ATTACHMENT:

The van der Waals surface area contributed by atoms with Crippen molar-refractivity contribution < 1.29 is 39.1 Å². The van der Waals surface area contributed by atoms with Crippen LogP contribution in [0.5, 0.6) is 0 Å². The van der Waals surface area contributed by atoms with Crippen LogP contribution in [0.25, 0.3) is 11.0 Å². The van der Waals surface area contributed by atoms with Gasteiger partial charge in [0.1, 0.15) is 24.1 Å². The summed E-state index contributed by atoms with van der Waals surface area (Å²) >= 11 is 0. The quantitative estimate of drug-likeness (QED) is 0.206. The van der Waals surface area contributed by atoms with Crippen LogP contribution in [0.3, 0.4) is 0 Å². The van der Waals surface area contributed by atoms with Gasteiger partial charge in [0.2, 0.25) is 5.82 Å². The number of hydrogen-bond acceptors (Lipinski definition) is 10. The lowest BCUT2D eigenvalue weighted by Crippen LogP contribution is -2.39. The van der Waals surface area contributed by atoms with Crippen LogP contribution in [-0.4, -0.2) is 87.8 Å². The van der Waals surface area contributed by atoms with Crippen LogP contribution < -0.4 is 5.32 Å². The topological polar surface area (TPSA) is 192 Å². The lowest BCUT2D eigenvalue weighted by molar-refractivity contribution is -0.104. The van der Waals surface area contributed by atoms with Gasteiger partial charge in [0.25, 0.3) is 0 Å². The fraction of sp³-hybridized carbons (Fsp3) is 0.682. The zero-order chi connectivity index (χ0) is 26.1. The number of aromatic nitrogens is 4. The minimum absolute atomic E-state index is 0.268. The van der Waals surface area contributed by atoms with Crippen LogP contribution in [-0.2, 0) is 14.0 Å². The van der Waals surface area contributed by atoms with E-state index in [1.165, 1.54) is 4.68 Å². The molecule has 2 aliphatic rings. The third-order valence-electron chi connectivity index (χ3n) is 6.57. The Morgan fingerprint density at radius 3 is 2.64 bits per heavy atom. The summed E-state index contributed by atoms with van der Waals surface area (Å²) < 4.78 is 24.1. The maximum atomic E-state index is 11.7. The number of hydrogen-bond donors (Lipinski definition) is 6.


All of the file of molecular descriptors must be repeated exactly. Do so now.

The van der Waals surface area contributed by atoms with Crippen molar-refractivity contribution < 1.29 is 39.1 Å². The van der Waals surface area contributed by atoms with Crippen LogP contribution in [0.5, 0.6) is 0 Å². The van der Waals surface area contributed by atoms with Crippen LogP contribution in [0.25, 0.3) is 11.0 Å². The van der Waals surface area contributed by atoms with Gasteiger partial charge in [0.1, 0.15) is 24.1 Å². The summed E-state index contributed by atoms with van der Waals surface area (Å²) >= 11 is 0. The quantitative estimate of drug-likeness (QED) is 0.206. The van der Waals surface area contributed by atoms with Crippen LogP contribution in [0.3, 0.4) is 0 Å². The van der Waals surface area contributed by atoms with Gasteiger partial charge in [0.2, 0.25) is 5.82 Å². The number of hydrogen-bond acceptors (Lipinski definition) is 10. The lowest BCUT2D eigenvalue weighted by Crippen LogP contribution is -2.39. The van der Waals surface area contributed by atoms with Crippen LogP contribution in [-0.4, -0.2) is 87.8 Å². The van der Waals surface area contributed by atoms with Crippen LogP contribution < -0.4 is 5.32 Å². The topological polar surface area (TPSA) is 192 Å². The lowest BCUT2D eigenvalue weighted by molar-refractivity contribution is -0.104. The van der Waals surface area contributed by atoms with Gasteiger partial charge in [0.25, 0.3) is 0 Å². The fraction of sp³-hybridized carbons (Fsp3) is 0.682. The zero-order chi connectivity index (χ0) is 26.1. The number of aromatic nitrogens is 4. The minimum absolute atomic E-state index is 0.268. The van der Waals surface area contributed by atoms with Crippen LogP contribution in [-0.2, 0) is 14.0 Å². The van der Waals surface area contributed by atoms with E-state index in [1.165, 1.54) is 4.68 Å². The molecule has 2 aliphatic rings. The third-order valence-electron chi connectivity index (χ3n) is 6.57. The Morgan fingerprint density at radius 3 is 2.64 bits per heavy atom. The summed E-state index contributed by atoms with van der Waals surface area (Å²) < 4.78 is 24.1. The maximum atomic E-state index is 11.7. The number of hydrogen-bond donors (Lipinski definition) is 6.